My top 5 resources on roadmapping
Two videos and three articles to expand your thinking on product roadmaps
Wow, ‘Escaping the roadmap trap‘ has been read 20.000+ times and 250 new readers signed up. Thanks for sharing it and a warm welcome to the new members!
Since the topic sparked significant interest, here’s a followup article with two videos and three articles that shaped my thoughts on product roadmaps. I added some key insights from each piece for you. Feel encouraged to share your favourite resources with us in the comments.
Happy watching and reading 👇
1. The art of building a roadmap (Atlassian)
Roadmap = set of decisions. Good decisions are made by first knowing your inputs.
Understand your roadmap inputs
3 types of roadmaps at Atlassian
Goal-driven: When you want to optimise a feature or funnel
Persona-driven: When you want to improve customer satisfaction
Vision-driven: To launch a new product or ship an epic on an existing product
Is there such a thing as an agile roadmap? Yes, when you…
Focus on problems: Stay flexible on the solution. Be more agile in how you can respond to change and move around.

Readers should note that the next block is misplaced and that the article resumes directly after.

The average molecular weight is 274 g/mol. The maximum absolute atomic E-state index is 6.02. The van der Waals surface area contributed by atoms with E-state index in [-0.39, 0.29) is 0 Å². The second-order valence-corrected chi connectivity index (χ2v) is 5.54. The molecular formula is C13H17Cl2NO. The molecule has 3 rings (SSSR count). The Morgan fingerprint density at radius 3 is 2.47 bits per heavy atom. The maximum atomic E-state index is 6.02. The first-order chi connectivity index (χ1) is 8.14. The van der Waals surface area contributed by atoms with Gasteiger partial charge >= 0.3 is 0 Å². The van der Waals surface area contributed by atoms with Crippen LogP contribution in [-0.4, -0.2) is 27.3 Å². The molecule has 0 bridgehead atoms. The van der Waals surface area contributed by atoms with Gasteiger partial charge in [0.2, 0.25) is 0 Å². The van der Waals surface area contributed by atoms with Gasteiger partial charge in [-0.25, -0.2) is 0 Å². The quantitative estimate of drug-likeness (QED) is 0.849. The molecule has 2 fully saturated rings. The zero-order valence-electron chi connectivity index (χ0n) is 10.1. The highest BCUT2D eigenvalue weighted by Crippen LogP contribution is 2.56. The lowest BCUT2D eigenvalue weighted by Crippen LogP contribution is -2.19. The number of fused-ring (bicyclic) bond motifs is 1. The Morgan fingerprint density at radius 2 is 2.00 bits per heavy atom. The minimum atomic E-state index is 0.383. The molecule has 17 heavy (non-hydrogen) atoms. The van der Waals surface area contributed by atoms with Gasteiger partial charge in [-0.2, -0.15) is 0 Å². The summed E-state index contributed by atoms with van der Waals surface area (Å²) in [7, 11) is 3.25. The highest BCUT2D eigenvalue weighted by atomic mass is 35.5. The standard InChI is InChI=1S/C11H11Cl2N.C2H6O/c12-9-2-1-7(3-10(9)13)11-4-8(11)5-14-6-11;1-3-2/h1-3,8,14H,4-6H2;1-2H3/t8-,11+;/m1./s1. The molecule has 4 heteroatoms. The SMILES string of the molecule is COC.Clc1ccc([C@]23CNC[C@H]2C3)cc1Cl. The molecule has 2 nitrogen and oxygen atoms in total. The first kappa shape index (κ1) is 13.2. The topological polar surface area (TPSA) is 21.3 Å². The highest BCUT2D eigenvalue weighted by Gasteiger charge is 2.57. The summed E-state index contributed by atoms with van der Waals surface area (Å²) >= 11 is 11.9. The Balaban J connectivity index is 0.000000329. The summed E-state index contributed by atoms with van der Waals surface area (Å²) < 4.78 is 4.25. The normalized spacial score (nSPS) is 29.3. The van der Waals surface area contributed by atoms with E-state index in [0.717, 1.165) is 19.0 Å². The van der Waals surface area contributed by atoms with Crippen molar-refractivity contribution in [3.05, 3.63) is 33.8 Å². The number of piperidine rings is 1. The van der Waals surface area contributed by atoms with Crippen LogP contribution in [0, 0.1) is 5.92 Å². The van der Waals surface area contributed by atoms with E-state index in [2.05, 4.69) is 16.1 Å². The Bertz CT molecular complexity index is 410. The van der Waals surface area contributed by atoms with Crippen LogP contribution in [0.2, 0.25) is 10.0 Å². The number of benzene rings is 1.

Group problems into themes: Abstract proposed solution to tackle a broader problem set.
Plan for “now”, “next” & “someday”: Don’t bother speccing out the someday list.
Questions for you
Do I understand my roadmap inputs?
Are the roadmap inputs balanced? Which inputs have we not factored in?
Does your roadmap style reflect your current goals?
2. Des Traynor on Product Roadmaps (Intercom)
A company’s true goals are written on its roadmap.
5 key roadmap ingredients at Intercom
Customers won’t be asking for them
The data won’t support them
They’re likely to fail
They’re nearly impossible to justify
Iterate on Product
Every new feature brings its own roadmap
Customers have expertise in their problem
But they speak only in terms of pre-conceived solutions
Abstract the use case to find the root problem and find commonalities
Consider the balance between quality, importance, satisfaction and frequency
Quality: how well executed is it
Importance: how important in the workflow is it
Satisfaction: how happy are users with it currently
Frequency: how often do they use it
Features to help scale
Your roadmap formula changes over time
First you make it
Then you make it good
Then iterate & solve problems
What kind of company are you (at the moment)?
Questions for you
New Ideas: What ideas did you rationalise to death?
Iterate on Product: What features did you ship and never revisit?
Customer Problems: What features did you ship without really considering the problem?